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Impossible Views of the World

Impossible Views of the World

Tbh, I judged a book by its cover. Lucy Ives' Impossible Views of the World reminded me - visually - of Wes Anderson's The Grand Budapest Hotel, and therefore, I wanted to read it. And *of course* I was disappointed as hell.

From the Grand Budapest Hotel, which has literally nothing to do with this book. But you should go watch this movie instead of reading Ives' novel

From the Grand Budapest Hotel, which has literally nothing to do with this book. But you should go watch this movie instead of reading Ives' novel

The story focuses on one week in the life of Stella Krakus, who works at the fiction CeMArt (real-world counterpart is definitely the Metropolitan Museum of Art). When Stella's co-worker Paul mysteriously dies, she discovers a map in his office. Museums! Mystery! Female protagonist! Historical Maps! The premise of the story was interesting but that's about where my praise of this book ends. 

Stella is unlikable and unreliable, and while that is not a bad thing, the lack of plot makes it hard to invest in simply anything that is happening in the story. I struggled to finish; the writing style was dense and annoying. One goodreads commentor SUMS it up: "I wanted to like this book given its stunning cover and intriguing summary, but found it to be a challenging slog despite the brief length. Ives' writing is far too pretentious to be enjoyable; I constantly had to reread sentences to fully comprehend what was happening. None of the characters are particularly compelling and a mere wisp of plot is present, which led me to wonder about the overall point of the story." Publisher's Weekly is a bit nicer: "Ives’s prose and storytelling feel deliberately obtuse at times, requiring readers to slow down to fully immerse themselves in the narrative’s nuances, but the result is an odd and thoroughly satisfying novel."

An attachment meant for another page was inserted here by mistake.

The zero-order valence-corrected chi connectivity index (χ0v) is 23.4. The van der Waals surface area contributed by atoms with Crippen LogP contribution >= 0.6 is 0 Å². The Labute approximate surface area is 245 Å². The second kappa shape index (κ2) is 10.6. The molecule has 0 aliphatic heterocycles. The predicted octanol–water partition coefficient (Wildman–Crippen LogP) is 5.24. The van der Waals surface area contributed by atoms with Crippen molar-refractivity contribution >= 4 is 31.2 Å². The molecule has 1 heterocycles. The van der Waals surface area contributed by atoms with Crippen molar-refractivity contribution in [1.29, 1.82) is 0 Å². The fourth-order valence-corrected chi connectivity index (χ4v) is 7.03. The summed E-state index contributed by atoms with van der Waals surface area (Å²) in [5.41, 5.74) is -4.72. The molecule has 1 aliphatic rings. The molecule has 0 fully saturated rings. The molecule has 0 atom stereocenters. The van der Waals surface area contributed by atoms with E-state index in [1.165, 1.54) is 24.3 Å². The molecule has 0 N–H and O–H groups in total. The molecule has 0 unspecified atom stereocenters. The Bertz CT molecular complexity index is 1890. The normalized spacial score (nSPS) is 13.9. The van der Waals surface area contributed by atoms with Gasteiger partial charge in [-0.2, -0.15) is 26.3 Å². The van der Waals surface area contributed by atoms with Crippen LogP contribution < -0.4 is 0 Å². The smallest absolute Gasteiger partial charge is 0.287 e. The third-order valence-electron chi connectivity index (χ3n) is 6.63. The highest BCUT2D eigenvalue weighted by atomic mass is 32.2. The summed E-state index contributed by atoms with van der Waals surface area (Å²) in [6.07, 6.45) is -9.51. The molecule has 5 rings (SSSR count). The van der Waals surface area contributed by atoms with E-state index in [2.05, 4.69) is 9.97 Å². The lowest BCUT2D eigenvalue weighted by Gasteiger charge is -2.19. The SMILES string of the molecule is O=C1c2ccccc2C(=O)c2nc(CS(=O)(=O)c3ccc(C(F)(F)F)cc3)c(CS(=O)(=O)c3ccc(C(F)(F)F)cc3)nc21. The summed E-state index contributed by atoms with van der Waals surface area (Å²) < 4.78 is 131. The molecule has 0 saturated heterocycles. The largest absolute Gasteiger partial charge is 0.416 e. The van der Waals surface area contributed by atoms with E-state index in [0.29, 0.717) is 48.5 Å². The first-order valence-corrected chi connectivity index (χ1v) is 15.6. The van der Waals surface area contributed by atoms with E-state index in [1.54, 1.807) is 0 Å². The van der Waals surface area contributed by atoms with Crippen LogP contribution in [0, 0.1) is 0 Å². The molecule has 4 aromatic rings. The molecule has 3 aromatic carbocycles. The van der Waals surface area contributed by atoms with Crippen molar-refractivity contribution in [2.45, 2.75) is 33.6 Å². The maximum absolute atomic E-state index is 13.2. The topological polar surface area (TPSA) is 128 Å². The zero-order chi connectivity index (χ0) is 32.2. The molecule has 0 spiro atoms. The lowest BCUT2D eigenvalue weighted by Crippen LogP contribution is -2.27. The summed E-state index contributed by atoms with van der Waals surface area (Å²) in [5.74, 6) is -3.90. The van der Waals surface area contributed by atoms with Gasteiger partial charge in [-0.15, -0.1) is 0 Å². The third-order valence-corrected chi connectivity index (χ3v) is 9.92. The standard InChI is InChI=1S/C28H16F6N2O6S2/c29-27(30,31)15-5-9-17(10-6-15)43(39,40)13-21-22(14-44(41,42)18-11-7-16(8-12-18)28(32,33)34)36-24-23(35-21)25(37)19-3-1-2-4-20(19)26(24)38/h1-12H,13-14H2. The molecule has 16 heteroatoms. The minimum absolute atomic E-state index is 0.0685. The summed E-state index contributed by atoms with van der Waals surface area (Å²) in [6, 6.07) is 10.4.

Rating: ★★

An Unkindness of Magicians

An Unkindness of Magicians

The Royal We

The Royal We